‘To be committed is to be in danger. I have never forgotten those words.’
In Nahr, Ms Abulhawa provides a complex character telling a thought-provoking story.
This book edited by Molly Glassey, includes fifty essays which provide a six part look at 2020 and at what might happen next.
Most of us will remember the bushfires that saw out 2019 and saw in 2020. Many of those who lost their homes are still waiting to have those homes rebuilt. And after the bushfires some of us experienced hailstorms, and then others were flooded. Before we could catch our collective breath, the COVID-19 pandemic struck.
Here we are in 2021, the COVID-19 pandemic continues. There has been a global recession, political turmoil, and several other disasters. Life (for those of us fortunate enough to be alive) has changed. International travel is a distant dream (or a nightmare, depending on your viewpoint), mask-wearing and social distancing are part of life.
These fifty essays, from contributors to ‘The Conversation’ examine 2020 and start discussion about what might happen next.
The contributors include: Michelle Grattan, Peter Martin, Raina MacIntyre, Joëlle Gergis, Peter Greste, Thalia Anthony, Shino Konishi, Fiona Stanley, Benjamin Scheele, Jacinta Koolmatrie, Susan Carland, Geoff Plimmer.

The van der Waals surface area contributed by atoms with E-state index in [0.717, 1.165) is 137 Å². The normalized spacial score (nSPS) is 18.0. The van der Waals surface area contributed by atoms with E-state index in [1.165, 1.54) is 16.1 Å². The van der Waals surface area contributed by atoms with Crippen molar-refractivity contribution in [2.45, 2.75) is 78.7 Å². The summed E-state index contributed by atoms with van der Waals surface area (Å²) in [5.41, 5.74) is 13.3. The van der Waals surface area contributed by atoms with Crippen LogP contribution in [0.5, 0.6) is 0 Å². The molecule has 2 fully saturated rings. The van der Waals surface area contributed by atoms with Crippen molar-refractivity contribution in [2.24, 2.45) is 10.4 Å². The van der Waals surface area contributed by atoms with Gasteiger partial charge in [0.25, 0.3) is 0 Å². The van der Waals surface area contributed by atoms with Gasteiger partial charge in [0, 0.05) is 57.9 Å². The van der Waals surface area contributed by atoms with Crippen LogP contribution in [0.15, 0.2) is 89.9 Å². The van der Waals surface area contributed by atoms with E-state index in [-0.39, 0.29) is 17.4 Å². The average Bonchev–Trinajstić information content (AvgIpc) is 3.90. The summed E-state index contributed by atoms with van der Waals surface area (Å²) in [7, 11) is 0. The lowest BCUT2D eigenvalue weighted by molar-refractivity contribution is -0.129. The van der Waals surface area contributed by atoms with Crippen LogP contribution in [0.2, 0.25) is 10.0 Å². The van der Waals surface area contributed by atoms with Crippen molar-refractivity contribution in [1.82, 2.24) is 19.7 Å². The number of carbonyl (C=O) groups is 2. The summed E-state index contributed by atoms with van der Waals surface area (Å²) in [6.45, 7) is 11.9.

While I found all the essays valuable, I was most interested in Part III ‘The New World’.
Fast forward to Australia, 2028. It’s not far away … Picture parking meters as poker machines, virtual (instead of actual) radio shock-jocks … ASIO surveillance of a Charles Dickens Reading Group at Low Expectations, and the Communist Party of China as a multinational corporation.
Prime Minister Adrian Fitzwilliams’s finely honed political instincts tell him that now is the time to call a snap election. Will he ever have another opportunity like this? His cabinet team is barely adequate, which is as good as it gets, the doctors have finally stopped protesting about the GP changes and (perhaps best of all) the Australian Greens are in receivership. Winning the election should be a lay down misère. In the absence of any organised credible opposition, what could possibly go wrong?
Meet the Luddites. The Luddites have their own rules. They have no virtual presence (no website, no social media) they use carrier pigeons to communicate, and all their candidates are called Ned Ludd. Yes, they have changed their names by deed poll, and they intend to run a candidate in every seat.
And somehow, they are a step ahead of the government at every turn. Policy announcements, nude protests, clever use of media.
I laughed my way through this novel, enjoying the fictional chaos and trying hard not to see any real parallels in current politics. Great satire, and just what I needed.